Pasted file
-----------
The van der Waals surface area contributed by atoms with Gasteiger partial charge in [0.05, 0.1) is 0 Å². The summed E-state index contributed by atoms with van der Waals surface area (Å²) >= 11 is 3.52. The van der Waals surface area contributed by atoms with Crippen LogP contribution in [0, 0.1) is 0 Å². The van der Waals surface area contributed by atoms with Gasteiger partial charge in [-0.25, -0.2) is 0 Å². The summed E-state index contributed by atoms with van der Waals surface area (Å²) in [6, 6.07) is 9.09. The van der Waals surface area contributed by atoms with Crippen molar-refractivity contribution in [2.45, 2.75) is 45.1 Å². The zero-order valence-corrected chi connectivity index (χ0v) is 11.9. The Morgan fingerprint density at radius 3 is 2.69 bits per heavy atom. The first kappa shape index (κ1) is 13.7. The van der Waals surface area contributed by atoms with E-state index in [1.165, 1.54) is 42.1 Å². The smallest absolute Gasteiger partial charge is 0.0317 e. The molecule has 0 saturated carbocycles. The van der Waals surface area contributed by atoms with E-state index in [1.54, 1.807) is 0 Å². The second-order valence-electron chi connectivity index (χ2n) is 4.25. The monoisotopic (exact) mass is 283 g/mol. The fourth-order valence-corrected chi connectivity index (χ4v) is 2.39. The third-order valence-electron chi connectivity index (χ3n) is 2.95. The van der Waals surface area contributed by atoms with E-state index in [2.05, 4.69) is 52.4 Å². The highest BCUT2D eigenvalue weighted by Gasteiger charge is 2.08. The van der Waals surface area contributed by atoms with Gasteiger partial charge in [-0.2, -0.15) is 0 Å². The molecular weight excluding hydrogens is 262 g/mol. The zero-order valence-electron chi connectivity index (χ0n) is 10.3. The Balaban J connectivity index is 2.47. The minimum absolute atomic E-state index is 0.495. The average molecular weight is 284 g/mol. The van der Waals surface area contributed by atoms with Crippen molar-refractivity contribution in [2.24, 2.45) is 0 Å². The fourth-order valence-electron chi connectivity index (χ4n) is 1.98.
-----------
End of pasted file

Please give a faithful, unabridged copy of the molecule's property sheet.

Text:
The van der Waals surface area contributed by atoms with Gasteiger partial charge in [0.05, 0.1) is 0 Å². The summed E-state index contributed by atoms with van der Waals surface area (Å²) >= 11 is 3.52. The van der Waals surface area contributed by atoms with Crippen LogP contribution in [0, 0.1) is 0 Å². The van der Waals surface area contributed by atoms with Gasteiger partial charge in [-0.25, -0.2) is 0 Å². The summed E-state index contributed by atoms with van der Waals surface area (Å²) in [6, 6.07) is 9.09. The van der Waals surface area contributed by atoms with Crippen molar-refractivity contribution in [2.45, 2.75) is 45.1 Å². The zero-order valence-corrected chi connectivity index (χ0v) is 11.9. The Morgan fingerprint density at radius 3 is 2.69 bits per heavy atom. The first kappa shape index (κ1) is 13.7. The van der Waals surface area contributed by atoms with E-state index in [1.165, 1.54) is 42.1 Å². The smallest absolute Gasteiger partial charge is 0.0317 e. The molecule has 0 saturated carbocycles. The van der Waals surface area contributed by atoms with E-state index in [1.54, 1.807) is 0 Å². The second-order valence-electron chi connectivity index (χ2n) is 4.25. The monoisotopic (exact) mass is 283 g/mol. The fourth-order valence-corrected chi connectivity index (χ4v) is 2.39. The third-order valence-electron chi connectivity index (χ3n) is 2.95. The van der Waals surface area contributed by atoms with E-state index in [2.05, 4.69) is 52.4 Å². The highest BCUT2D eigenvalue weighted by Gasteiger charge is 2.08. The van der Waals surface area contributed by atoms with Gasteiger partial charge in [-0.2, -0.15) is 0 Å². The molecular weight excluding hydrogens is 262 g/mol. The zero-order valence-electron chi connectivity index (χ0n) is 10.3. The Balaban J connectivity index is 2.47. The minimum absolute atomic E-state index is 0.495. The average molecular weight is 284 g/mol. The van der Waals surface area contributed by atoms with Crippen molar-refractivity contribution in [2.24, 2.45) is 0 Å². The fourth-order valence-electron chi connectivity index (χ4n) is 1.98.